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Traffic drives on Iowa Avenue in Onawa, Iowa, on May 2, 2012. It is said the be the widest main street in the U.S. 

Tim Hynds, Sioux City Journal

ONAWA, Iowa | Signs along Iowa Avenue in Onawa welcome visitors to "The Widest Main Street in the U.S."

According to longtime resident Terry Virtue, Iowa Avenue measures 150 feet from north-side storefront to south-side storefront.

Why is this east/west thoroughfare so wide? One legend says the width has its foundation, literally, in the railroad. Planners laid out the town with the belief that tracks coming from Denison, Iowa, would run through the heart of this community. Unfortunately, that never materialized.

Jo Petersen, who once directed the talented-and-gifted curricular efforts for the West Monona School District in Onawa, said another theory centers in fire prevention or fire control. A wider-than-normal main street would keep flames and sparks from bouncing across the street.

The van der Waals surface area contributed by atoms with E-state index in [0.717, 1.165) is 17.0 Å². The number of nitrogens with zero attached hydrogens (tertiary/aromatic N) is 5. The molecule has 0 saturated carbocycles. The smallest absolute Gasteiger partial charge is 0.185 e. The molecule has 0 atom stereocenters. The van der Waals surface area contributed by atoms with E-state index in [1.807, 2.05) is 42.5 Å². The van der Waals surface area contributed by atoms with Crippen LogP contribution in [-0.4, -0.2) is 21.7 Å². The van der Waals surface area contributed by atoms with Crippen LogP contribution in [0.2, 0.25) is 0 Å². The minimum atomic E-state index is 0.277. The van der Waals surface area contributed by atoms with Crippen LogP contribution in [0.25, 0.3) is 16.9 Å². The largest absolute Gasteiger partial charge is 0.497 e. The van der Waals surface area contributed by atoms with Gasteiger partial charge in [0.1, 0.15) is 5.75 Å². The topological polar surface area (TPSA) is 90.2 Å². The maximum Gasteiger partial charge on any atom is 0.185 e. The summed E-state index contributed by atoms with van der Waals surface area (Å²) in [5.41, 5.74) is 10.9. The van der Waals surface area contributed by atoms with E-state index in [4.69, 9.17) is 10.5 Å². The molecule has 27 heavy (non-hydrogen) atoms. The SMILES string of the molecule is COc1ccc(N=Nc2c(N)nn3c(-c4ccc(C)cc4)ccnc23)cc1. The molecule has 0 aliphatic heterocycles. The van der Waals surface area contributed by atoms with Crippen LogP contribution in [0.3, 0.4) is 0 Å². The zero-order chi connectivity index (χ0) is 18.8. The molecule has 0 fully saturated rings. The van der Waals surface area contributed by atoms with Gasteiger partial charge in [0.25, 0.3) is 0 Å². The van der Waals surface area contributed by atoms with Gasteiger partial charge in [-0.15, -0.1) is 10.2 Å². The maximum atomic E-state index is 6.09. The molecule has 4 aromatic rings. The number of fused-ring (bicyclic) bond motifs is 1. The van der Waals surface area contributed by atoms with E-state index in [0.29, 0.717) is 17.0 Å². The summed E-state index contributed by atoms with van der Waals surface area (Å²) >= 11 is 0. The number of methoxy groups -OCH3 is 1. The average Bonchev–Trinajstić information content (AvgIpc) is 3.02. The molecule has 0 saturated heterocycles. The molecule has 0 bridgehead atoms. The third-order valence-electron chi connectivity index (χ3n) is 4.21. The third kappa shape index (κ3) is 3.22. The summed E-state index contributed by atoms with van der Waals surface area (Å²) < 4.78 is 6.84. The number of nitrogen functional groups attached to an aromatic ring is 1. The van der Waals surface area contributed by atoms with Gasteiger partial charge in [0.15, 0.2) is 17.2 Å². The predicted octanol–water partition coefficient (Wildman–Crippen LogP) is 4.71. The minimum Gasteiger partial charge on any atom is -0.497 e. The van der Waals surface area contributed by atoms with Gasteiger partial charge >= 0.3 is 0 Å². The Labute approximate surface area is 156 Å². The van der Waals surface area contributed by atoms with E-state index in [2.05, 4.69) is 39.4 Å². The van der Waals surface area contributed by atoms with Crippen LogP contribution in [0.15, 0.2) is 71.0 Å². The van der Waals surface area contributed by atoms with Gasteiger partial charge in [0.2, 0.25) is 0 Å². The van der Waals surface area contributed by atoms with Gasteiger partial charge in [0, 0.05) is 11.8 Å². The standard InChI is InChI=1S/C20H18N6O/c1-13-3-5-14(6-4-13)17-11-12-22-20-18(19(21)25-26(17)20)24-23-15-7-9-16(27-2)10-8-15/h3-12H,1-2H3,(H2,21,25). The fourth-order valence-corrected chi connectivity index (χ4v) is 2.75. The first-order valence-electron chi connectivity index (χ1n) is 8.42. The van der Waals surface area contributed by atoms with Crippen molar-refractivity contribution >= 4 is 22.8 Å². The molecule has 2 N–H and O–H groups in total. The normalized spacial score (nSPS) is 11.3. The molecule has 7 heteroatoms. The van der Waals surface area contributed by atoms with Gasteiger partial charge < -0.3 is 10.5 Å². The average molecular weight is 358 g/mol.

The Eskimo Pie was created by Christian Kent Nelson, an Onawa teacher and owner of the Royal Ice Cream Parlor nearly a century ago. Nelson was said to have dreamed up this chocolate-covered treat when a boy in his store couldn't decided whether he wanted a candy bar or ice cream.

Nelson soon went to work tinkering with ways to have melted chocolate stick or mesh with bricks of vanilla ice cream. As he worked, he invented a dipping machine that did the work and, thus, created the Eskimo Pie, a name coined in 1922 by Clara Stover, the wife of Omaha-based candy manufacturer, Russell Stover.

Nelson amassed a fortune from his treat and his relationship with the Stovers. He continued to work, however, and wrapped up his career in 1961 working at Reynolds Metal Co., where he invented ways to manufacture and ship Eskimo Pies.

The Eskimo Pie first hit the consumer market in 1921. Country singer George Jones recorded a song named "Eskimo Pie" in 1957. And, in the 1996 crime drama, "The Chamber," convicted murderer Sam Cayhill (played by Gene Hackman) requested the frozen treat and a cup of coffee for the last meal he'd have before his execution.

The line connected two Siouxland figures: Onawa's Eskimo Pie and Hackman, who attended high school in Storm Lake, Iowa, during his sophomore year in 1945.

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